Palgrave Macmillan Ltd, Basingstoke (2014)
ISBN: 9781137333438 (pb)
Reviewed by Carl Denig,
Narcissism and Its Discontents Walsh, Julie. Basingstoke: Palgrave Macmillan 2015 ISBN 978-1-137-33343-8 £58, hb. pp. viii + 182 Walsh’s book considers the desirability of narcissism. Her introduction unravels the theoretical strands running throughout: that both primary and secondary narcissism reflect an environment with which we interact, and that narcissistic fantasies of self-sufficiency emerge from the fundamental inequality of the infant’s environment (p.3). The central assumptions underlying the book is ‘that all narcissistic subjects are, enduringly, subjects-in-formation’ (p.5), and that in a sense, all theory is narcissistic fantasy.
Chapter one reviews Freud’s classic On Narcissism (1914), its contributions, and subsequent psychoanalytic and sociological responses thereto. She is here at pains to show that anaclitic and narcissistic object-choice collapse into one another and that primary narcissism raises the question of the ego’s formation and self-discovery (p.20). Uniting her discussion of Balint, Winnicott, and Lacan is the argument that primary narcissism ‘has both ‘a reality basis’ and a basis in ‘illusion’’ (p.28). Walsh then contrasts Marcuse, Lacan, and Fromm to establish one narcissistic paradox as knowledge and ignorance coexisting in the individual (p.40). In chapter two, she utilises the case of Little Hans to make paired theoretical points: first, the narcissistic genesis of the self can constrain the future workings of the intellect (p.51); and second, in being narcissistic, our will to knowledge is rooted in a fantasy that we can be self-sufficient in our efforts to expand our understanding (p.61). We encounter here a different narcissistic paradox, where people’s attempt to gain knowledge exposes them to a potential lack.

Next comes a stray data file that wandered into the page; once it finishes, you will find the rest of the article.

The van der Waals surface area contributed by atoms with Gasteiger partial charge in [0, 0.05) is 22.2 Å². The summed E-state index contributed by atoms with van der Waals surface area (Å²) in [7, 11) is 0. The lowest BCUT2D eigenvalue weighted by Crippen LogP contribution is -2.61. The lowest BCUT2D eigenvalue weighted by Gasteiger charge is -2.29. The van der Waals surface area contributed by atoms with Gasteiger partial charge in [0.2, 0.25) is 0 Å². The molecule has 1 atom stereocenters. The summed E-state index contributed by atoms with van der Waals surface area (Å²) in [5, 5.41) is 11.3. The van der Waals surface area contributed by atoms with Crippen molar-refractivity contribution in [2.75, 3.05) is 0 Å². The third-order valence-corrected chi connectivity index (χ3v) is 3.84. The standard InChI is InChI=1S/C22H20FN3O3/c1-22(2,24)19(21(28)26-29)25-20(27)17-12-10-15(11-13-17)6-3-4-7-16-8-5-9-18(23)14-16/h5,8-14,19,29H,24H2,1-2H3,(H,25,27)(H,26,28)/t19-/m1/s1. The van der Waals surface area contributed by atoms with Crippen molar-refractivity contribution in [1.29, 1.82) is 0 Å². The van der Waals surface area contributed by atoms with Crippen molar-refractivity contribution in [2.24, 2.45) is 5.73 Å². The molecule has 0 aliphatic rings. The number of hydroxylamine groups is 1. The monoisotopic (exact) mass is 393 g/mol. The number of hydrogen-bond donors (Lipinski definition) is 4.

The middle chapters are billed as Sociology 1 and 2, and deal with nostalgia as sociological trope and Walsh’s rebuttal of critiques of cultural narcissism. She follows Freud in defining solidarity as ‘having at its root an appropriative fantasy’ (p.63). From this she goes on to argue that sociology has been, since Tönnies, essentially a nostalgic discipline. Narcissism and nostalgia both create and share a desire for an imaginary sense of community, created after the fact (p. 71). Sociology itself, according to Walsh, therefore has one foot in reality and the other in illusion. Sociology 2 uses these narcissistic paradoxes to argue against Christopher Lasch, Alasdair MacIntyre, and Richard Sennett. Walsh links these ‘declinists’ with reflexive sociology through their shared, though ‘tacit’, emphasis on narrative’s significance (p. 113). Her conclusion about the non-coherence of narrative returns us to the psychoanalytic notion of ‘subjects-in-formation (subjects who are not fully themselves)’ (p.114).
Chapter five relies upon a fiction: the “Narquette”, a composite of Simmel’s coquette and ‘Freud’s (female) narcissist’ (p.122). A major concern in this chapter is to engage with feminist critiques of Freud, but as in Chapter 4, she attempts to demonstrate that interaction without content can be pleasurable. Through Freud’s illustrations of charm and Simmel’s of flirtation, she wishes to show that ‘narcissism calls out to narcissism’ and therefore actively ‘communicates’ (p.137). She concludes by attempting to place a narcissistic paradox at sociality’s heart: Social ties contain within them the possibility of alienation, thus reminding us of our environment’s ultimate instability (p.144).
Walsh’s conclusion deals with the boundaries between narcissism and melancholia, and the narcissist’s paradoxical ‘state of possession and non-possession’ (p.145). Here her text is at its most oblique, but she apparently derives that melancholia is a repetition of the initial narcissistic injury, that is the recognition that one’s mother is not a part of one’s self. This initial injury, in my reading, is for Walsh the wellspring of the ego. The penultimate thought seems to summarise much of her argument: ‘Narcissistic sociability, then, describes the relations between subjects-in-formation who are both more and less than themselves, always trespassing the notional and imaginary boundary between self and other’ (p.161-2).
Simultaneously, however, this sentence showcases some shortcomings. Her text is evocative and links together diverse thinkers in a way corrective to the perspective that psychoanalysis only pathologises. Her critique feels slightly fractured, torn between psychoanalysis and sociology. Though Walsh states she’ll bear in mind her clinical experience (p.6), such consideration seemed to come mostly in asides. The monograph is theoretically rich, but risks ghettoising itself by presuming a familiarity with Freud before opening the book. Overall, one might mirror Walsh’s psychoanalytic jargon to conclude that the text would’ve benefitted from a firmer footing in reality and less in metapsychology.